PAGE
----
A Scientific American article titled How Wrong Should You Be? offered an answer to a question that has been in the back of my mind for a long time. Like many answers, this one raises further questions.
Taiichi Ohno’s wrote in Workplace Management that even the best of us are wrong half of the time. That was eye-opening and humbling. Ohno attributed this to the fact that people are prone to misconceptions, biases, holding onto false beliefs. Only by going to see the facts, by testing our assumptions and engaging in a “game of wits” with others can we learn where we are wrong and where we are right.
Continuous improvement makes us look back and laugh at what we believed was “the best we can do” a mere 12 or 18 months ago. Scientific discoveries challenge our technological assumptions of what is possible. Changing social norms today may increasing our willingness to fail. A brief look at history tells us that much of what we are sure about today will be rewritten in the future. There may be no sense in striving to be 100 percent right, but how wrong should we be?
Using the example of education, the Scientific American article points out that we only ever get 100 percent on our tests, these aren’t challenging us to learn and improve. If we never get above 50 percent on the other hand, we are either in over our heads or really not trying. “The trick is to be right enough, but not so right that you never allow yourself the opportunity to be wrong.”
Applied to our work, we should have standards, personal performance goals and business objectives that are difficult enough so that we can’t achieve them 100 percent of the time. But if we only achieve them half of the time we are in trouble. The challenge is to know at what level of difficulty we should set such tests. How often should we be failing?
A research paper titled The Eighty-Five Percent Rule for Optimal Learning by University of Arizona cognitive scientist Robert Wilson provides an answer: 15 percent. The research demonstrates that for a broad class of deep learning algorithms, as well as for learning in humans and animals, the fastest learning progress occurs when the error rate is at 15 percent.
Learners should be getting about 15 percent of answers wrong. Otherwise, we are not being challenged at the right level to consistently improve. To those of us familiar with modern expectations of quality, on-time delivery or safety, 85 percent seems poor. Customers expect performance in the high 90 percentile, if not 100%. So how should we think about setting up tests in the workplace that allow us to be just wrong enough to learn, but right enough to meet customer expectations?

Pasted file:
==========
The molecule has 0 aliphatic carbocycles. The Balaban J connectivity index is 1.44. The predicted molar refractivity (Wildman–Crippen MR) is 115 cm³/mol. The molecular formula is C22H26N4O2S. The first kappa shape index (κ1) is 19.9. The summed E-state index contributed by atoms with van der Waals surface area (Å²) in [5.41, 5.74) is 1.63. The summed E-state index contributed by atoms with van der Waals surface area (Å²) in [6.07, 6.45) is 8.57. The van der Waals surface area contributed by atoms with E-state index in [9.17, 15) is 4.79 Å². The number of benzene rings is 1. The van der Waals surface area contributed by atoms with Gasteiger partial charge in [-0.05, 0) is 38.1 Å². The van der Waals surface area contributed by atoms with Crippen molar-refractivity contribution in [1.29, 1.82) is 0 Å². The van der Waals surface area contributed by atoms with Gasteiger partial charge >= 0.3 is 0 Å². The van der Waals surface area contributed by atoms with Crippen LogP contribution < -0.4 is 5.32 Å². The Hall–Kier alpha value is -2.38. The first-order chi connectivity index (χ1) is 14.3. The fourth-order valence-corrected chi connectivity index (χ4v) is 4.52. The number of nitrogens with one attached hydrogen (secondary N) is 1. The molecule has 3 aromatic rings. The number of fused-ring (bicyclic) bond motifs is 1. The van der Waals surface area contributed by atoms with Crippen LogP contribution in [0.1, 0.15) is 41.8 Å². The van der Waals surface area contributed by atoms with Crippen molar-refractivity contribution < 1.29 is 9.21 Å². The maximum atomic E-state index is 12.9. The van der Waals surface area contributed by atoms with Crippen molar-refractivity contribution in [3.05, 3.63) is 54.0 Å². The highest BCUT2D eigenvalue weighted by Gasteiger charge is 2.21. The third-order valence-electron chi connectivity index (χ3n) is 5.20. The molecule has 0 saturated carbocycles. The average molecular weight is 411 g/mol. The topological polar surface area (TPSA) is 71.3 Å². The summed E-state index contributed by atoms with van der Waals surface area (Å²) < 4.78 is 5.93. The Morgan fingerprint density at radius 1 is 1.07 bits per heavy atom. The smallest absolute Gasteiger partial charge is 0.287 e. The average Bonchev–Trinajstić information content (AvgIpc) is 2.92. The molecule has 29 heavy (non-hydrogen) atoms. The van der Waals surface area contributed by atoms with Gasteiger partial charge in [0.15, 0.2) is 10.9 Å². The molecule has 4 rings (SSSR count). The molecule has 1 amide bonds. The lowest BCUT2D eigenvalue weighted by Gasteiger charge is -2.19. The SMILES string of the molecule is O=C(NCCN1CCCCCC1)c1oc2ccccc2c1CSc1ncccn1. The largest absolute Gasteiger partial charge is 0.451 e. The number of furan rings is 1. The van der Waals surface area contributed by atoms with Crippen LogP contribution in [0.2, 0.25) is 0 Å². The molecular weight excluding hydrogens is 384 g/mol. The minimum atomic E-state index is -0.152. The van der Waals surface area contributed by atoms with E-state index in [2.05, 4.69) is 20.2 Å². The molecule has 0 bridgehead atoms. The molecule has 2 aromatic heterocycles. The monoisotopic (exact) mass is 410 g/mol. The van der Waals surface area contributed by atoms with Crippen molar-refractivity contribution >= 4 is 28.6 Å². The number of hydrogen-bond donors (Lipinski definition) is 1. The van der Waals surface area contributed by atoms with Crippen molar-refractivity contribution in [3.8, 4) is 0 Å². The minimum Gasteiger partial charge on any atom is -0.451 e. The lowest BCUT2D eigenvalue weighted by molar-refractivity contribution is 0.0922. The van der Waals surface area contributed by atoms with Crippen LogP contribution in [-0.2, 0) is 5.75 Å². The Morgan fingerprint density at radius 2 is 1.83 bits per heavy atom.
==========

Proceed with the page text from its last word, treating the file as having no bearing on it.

We face two types of tests in the workplace; those that we must always pass at 99% or 100% and those we should design at the 85% optimal difficulty for learning. The former category is when being wrong has terminal consequences. We need to set these standard, processes and tests so that all of us can perform them at 100%. When being wrong results failures in safety, security, reputation or financial health, the right amount of wrong is zero. This latter category includes situations when we can survive multiple repetitions of failure to learn or build expertise. When being wrong merely means our work is incomplete or incorrect but we are still able to complete or correct it, while learning from it.
There is probably a third category which is in flux between the two and includes situations with high uncertainty, unclear severity of the consequences of outcomes, early stages of theoretically stable ventures, and so forth. The best way to approach these is to aim for the lowest possible amount of wrong for the known risks, while learning through survivable failure about unseen ones.
Despite the increasing number of promoters of the idea, the main purpose of the workplace is not to be a school. Toyota, Ford and others may have claimed that they exist to develop people, with the building of automobiles being a byproduct. Their customers would disagree with this benevolent propaganda. The workplace is more like a theatrical performance. Behind the curtain or during rehearsals, we can perform at 85%, learn and improve the show. When the lights go on and the curtains come up, we need to put on the show at 99% or 100%.